As can be seen from the literature and marketing brochures of many Service Management tool providers, the appeal to cross the border and reach into the Software Asset Management space is proving very difficult to resist, and there is some merit to the approach:
- Inventory agents for SAM report the same data as inventory agents for ITSM, so if an ITSM tool is already in place, why not use it and save a network manager a headache relating to network bandwidth?
- If an end user has a query relating to licensing or software in general, their guided instinct would be to reach out to the Service Desk to resolve that question – so it would make sense to have SAM related data at the disposal of the Service Desk.
- SAM could benefit from the practice of SLA adherence – as a discipline, it is too often rooted in getting reports “just so” rather than being able to offer reports “on time”. The repeated activity of generating compliance reports will see to it that a company is better placed to drive strategic and operational benefit through a company if it borrows such a concept from ITSM.
However, before anyone proclaims “I do”, it is also worth noting a few of the differences that will undoubtedly have to be overcome if a marriage is to proceed:
- Except for the most basic of calculations, “one licence does not equal one install”. Reconciliation engines within SM tools are going to have to step up to accommodate upgrade rights, downgrade rights, rights of secondary use, multiple use rights etc.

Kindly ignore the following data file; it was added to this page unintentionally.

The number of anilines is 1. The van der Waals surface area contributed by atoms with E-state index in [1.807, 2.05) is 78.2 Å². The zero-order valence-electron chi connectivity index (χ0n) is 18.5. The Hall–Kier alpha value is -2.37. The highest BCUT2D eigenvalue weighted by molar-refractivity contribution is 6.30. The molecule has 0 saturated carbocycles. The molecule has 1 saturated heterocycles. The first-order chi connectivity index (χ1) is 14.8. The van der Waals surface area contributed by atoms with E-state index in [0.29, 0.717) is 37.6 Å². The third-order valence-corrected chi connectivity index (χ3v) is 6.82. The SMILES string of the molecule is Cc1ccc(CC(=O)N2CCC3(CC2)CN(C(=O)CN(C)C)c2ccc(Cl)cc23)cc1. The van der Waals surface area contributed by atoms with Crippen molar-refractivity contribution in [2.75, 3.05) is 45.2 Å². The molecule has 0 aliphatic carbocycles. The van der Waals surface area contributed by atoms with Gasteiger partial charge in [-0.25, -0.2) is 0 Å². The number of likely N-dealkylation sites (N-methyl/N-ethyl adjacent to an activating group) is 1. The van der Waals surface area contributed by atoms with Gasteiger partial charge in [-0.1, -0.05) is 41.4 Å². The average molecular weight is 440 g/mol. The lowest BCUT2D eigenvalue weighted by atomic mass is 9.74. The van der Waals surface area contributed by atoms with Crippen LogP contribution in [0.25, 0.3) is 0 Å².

- If an SM systems provider proclaims “they do asset management” they should be able to demonstrate where and how to import proof of entitlement; IT already struggles obtaining such data from contracts departments as they (can typically) feel duty-bound not to share such data for fear of breaching confidentiality agreements between the company and the software vendor.
- IT Processes will need an overhaul – Systems integration between SM and SAM are but just one aspect the bullets above allude to; Service Management processes will need to account for licensing deviations highlighted in the software asset management lifecycle if a successful union is to take place.
This final point is worthy of further attention, because regardless of whether you decide to unite SAM and ITSM under one entity within your IT organisation or not, SAM still needs to be woven into your IMAC activities so as to help mitigate the risk of non-compliance.
“Here and there” installations on your desktop may not peak your interest, however, a liberal approach to random installs, moves and hardware changes in the datacenter could lead to liabilities matching or exceeding the salaries of your entire IT workforce; and with the pace and speed with which virtual servers can be instantiated and hosted, due diligence should not be considered a “nice to have” business ethos.
In an article published on this site just over a year ago (ITSM thoughts from the world of Software Asset Management) I posed the question does your service management division assist in the generation of analysis pertaining to a software support and maintenance contract review? (A strategic function of software asset management) Service Management is the discipline sitting on this valuable data, and whilst SAM suites have the capability to record that software has support and maintenance associated with it, SAM suites are invariably not used to monitor the consumption of support and maintenance.
I would welcome your thoughts on this, but also on the forthcoming article – borrowed from the sister-site (ITAM Review) we will be offering a Process of the Month analysis of how support & maintenance analysis could be achieved; and the fringe benefits it offers both Service Management and Software Asset Management.